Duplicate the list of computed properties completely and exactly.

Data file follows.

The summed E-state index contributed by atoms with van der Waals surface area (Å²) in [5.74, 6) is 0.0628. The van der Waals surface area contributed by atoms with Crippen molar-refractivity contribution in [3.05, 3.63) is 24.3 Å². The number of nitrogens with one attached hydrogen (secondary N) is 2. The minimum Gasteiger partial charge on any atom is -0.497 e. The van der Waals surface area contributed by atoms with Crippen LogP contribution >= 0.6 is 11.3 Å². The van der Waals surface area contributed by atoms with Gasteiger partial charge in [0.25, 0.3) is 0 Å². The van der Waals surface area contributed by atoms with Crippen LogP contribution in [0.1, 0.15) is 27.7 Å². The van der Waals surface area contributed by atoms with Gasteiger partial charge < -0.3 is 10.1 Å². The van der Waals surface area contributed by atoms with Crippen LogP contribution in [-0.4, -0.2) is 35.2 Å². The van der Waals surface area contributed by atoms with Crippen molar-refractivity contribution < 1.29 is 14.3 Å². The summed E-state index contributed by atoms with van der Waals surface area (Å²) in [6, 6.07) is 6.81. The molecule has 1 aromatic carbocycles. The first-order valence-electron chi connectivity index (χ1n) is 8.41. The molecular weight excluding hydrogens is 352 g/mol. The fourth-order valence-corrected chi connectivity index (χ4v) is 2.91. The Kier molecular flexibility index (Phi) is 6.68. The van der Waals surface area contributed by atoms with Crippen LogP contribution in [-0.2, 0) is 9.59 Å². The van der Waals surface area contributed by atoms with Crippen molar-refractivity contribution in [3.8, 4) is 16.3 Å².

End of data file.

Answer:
The summed E-state index contributed by atoms with van der Waals surface area (Å²) in [5.74, 6) is 0.0628. The van der Waals surface area contributed by atoms with Crippen molar-refractivity contribution in [3.05, 3.63) is 24.3 Å². The number of nitrogens with one attached hydrogen (secondary N) is 2. The minimum Gasteiger partial charge on any atom is -0.497 e. The van der Waals surface area contributed by atoms with Crippen LogP contribution >= 0.6 is 11.3 Å². The van der Waals surface area contributed by atoms with Gasteiger partial charge in [0.25, 0.3) is 0 Å². The van der Waals surface area contributed by atoms with Crippen LogP contribution in [0.1, 0.15) is 27.7 Å². The van der Waals surface area contributed by atoms with Gasteiger partial charge < -0.3 is 10.1 Å². The van der Waals surface area contributed by atoms with Crippen LogP contribution in [-0.4, -0.2) is 35.2 Å². The van der Waals surface area contributed by atoms with Crippen molar-refractivity contribution < 1.29 is 14.3 Å². The summed E-state index contributed by atoms with van der Waals surface area (Å²) in [6, 6.07) is 6.81. The molecule has 1 aromatic carbocycles. The first-order valence-electron chi connectivity index (χ1n) is 8.41. The molecular weight excluding hydrogens is 352 g/mol. The fourth-order valence-corrected chi connectivity index (χ4v) is 2.91. The Kier molecular flexibility index (Phi) is 6.68. The van der Waals surface area contributed by atoms with Crippen LogP contribution in [-0.2, 0) is 9.59 Å². The van der Waals surface area contributed by atoms with Crippen molar-refractivity contribution in [3.8, 4) is 16.3 Å².